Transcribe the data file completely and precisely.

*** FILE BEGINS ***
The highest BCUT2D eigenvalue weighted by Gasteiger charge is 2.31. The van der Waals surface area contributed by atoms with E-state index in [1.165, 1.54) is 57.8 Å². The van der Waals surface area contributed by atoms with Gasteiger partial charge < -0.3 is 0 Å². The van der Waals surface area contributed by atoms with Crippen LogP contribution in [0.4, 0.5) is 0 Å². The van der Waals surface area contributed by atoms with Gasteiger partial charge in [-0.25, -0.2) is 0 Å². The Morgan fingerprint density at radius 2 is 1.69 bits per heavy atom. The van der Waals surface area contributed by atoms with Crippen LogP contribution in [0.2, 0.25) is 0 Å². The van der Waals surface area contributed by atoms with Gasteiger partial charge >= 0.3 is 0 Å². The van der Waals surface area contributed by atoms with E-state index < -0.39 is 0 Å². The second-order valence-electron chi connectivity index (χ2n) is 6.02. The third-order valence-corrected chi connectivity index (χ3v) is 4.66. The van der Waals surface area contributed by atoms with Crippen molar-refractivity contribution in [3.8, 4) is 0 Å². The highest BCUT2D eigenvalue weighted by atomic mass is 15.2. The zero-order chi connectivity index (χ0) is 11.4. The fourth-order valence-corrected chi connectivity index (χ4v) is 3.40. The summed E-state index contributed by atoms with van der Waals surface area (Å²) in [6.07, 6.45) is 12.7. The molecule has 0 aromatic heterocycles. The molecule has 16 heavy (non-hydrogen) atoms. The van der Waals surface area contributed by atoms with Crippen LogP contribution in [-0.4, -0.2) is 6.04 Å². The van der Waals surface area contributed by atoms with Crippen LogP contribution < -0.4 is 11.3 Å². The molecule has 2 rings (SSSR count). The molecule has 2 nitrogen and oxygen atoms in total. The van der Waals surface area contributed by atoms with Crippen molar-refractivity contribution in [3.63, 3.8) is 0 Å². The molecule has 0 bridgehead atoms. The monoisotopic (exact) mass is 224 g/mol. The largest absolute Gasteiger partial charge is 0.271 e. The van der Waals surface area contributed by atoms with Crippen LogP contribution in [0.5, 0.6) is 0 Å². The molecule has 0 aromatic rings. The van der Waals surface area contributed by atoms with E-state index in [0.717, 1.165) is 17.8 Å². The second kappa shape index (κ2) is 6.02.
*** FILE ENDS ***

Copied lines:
The highest BCUT2D eigenvalue weighted by Gasteiger charge is 2.31. The van der Waals surface area contributed by atoms with E-state index in [1.165, 1.54) is 57.8 Å². The van der Waals surface area contributed by atoms with Gasteiger partial charge < -0.3 is 0 Å². The van der Waals surface area contributed by atoms with Crippen LogP contribution in [0.4, 0.5) is 0 Å². The van der Waals surface area contributed by atoms with Gasteiger partial charge in [-0.25, -0.2) is 0 Å². The Morgan fingerprint density at radius 2 is 1.69 bits per heavy atom. The van der Waals surface area contributed by atoms with Crippen LogP contribution in [0.2, 0.25) is 0 Å². The van der Waals surface area contributed by atoms with Gasteiger partial charge >= 0.3 is 0 Å². The van der Waals surface area contributed by atoms with E-state index < -0.39 is 0 Å². The second-order valence-electron chi connectivity index (χ2n) is 6.02. The third-order valence-corrected chi connectivity index (χ3v) is 4.66. The van der Waals surface area contributed by atoms with Crippen molar-refractivity contribution in [3.8, 4) is 0 Å². The highest BCUT2D eigenvalue weighted by atomic mass is 15.2. The zero-order chi connectivity index (χ0) is 11.4. The fourth-order valence-corrected chi connectivity index (χ4v) is 3.40. The summed E-state index contributed by atoms with van der Waals surface area (Å²) in [6.07, 6.45) is 12.7. The molecule has 0 aromatic heterocycles. The molecule has 16 heavy (non-hydrogen) atoms. The van der Waals surface area contributed by atoms with Crippen LogP contribution in [-0.4, -0.2) is 6.04 Å². The van der Waals surface area contributed by atoms with Crippen LogP contribution < -0.4 is 11.3 Å². The molecule has 2 rings (SSSR count). The molecule has 2 nitrogen and oxygen atoms in total. The van der Waals surface area contributed by atoms with Crippen molar-refractivity contribution in [3.63, 3.8) is 0 Å². The molecule has 0 bridgehead atoms. The monoisotopic (exact) mass is 224 g/mol. The largest absolute Gasteiger partial charge is 0.271 e. The van der Waals surface area contributed by atoms with Crippen LogP contribution in [0.5, 0.6) is 0 Å². The molecule has 0 aromatic rings. The van der Waals surface area contributed by atoms with E-state index in [0.717, 1.165) is 17.8 Å². The second kappa shape index (κ2) is 6.02.